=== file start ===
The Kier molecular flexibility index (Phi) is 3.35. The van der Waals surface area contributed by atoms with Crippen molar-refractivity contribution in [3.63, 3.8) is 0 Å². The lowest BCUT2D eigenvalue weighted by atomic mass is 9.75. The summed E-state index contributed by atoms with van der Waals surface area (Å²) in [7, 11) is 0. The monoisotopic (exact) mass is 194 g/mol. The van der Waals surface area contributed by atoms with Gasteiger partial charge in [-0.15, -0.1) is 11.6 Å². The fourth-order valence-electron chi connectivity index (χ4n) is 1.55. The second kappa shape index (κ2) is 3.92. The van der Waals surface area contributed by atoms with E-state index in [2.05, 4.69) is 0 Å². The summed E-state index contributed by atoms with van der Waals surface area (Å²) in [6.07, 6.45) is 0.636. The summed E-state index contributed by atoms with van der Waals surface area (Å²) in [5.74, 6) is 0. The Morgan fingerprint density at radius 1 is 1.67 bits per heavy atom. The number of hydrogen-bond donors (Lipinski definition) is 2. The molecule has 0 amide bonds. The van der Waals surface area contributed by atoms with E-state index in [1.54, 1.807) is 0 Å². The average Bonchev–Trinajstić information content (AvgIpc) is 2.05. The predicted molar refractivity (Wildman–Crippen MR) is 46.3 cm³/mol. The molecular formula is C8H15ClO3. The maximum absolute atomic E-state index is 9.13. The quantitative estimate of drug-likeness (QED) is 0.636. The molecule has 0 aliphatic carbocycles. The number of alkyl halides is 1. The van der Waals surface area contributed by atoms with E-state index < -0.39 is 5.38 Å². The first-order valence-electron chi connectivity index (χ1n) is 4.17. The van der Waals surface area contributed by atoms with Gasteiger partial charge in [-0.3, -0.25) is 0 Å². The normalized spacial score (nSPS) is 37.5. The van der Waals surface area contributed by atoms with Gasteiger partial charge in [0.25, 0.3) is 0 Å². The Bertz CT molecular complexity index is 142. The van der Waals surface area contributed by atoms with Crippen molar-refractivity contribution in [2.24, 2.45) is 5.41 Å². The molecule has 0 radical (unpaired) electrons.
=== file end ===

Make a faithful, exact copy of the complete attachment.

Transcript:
The Kier molecular flexibility index (Phi) is 3.35. The van der Waals surface area contributed by atoms with Crippen molar-refractivity contribution in [3.63, 3.8) is 0 Å². The lowest BCUT2D eigenvalue weighted by atomic mass is 9.75. The summed E-state index contributed by atoms with van der Waals surface area (Å²) in [7, 11) is 0. The monoisotopic (exact) mass is 194 g/mol. The van der Waals surface area contributed by atoms with Gasteiger partial charge in [-0.15, -0.1) is 11.6 Å². The fourth-order valence-electron chi connectivity index (χ4n) is 1.55. The second kappa shape index (κ2) is 3.92. The van der Waals surface area contributed by atoms with E-state index in [2.05, 4.69) is 0 Å². The summed E-state index contributed by atoms with van der Waals surface area (Å²) in [6.07, 6.45) is 0.636. The summed E-state index contributed by atoms with van der Waals surface area (Å²) in [5.74, 6) is 0. The Morgan fingerprint density at radius 1 is 1.67 bits per heavy atom. The number of hydrogen-bond donors (Lipinski definition) is 2. The molecule has 0 amide bonds. The van der Waals surface area contributed by atoms with E-state index in [1.54, 1.807) is 0 Å². The average Bonchev–Trinajstić information content (AvgIpc) is 2.05. The predicted molar refractivity (Wildman–Crippen MR) is 46.3 cm³/mol. The molecular formula is C8H15ClO3. The maximum absolute atomic E-state index is 9.13. The quantitative estimate of drug-likeness (QED) is 0.636. The molecule has 0 aliphatic carbocycles. The number of alkyl halides is 1. The van der Waals surface area contributed by atoms with E-state index < -0.39 is 5.38 Å². The first-order valence-electron chi connectivity index (χ1n) is 4.17. The van der Waals surface area contributed by atoms with Gasteiger partial charge in [-0.3, -0.25) is 0 Å². The normalized spacial score (nSPS) is 37.5. The van der Waals surface area contributed by atoms with Gasteiger partial charge in [0.25, 0.3) is 0 Å². The Bertz CT molecular complexity index is 142. The van der Waals surface area contributed by atoms with Crippen molar-refractivity contribution in [2.24, 2.45) is 5.41 Å². The molecule has 0 radical (unpaired) electrons.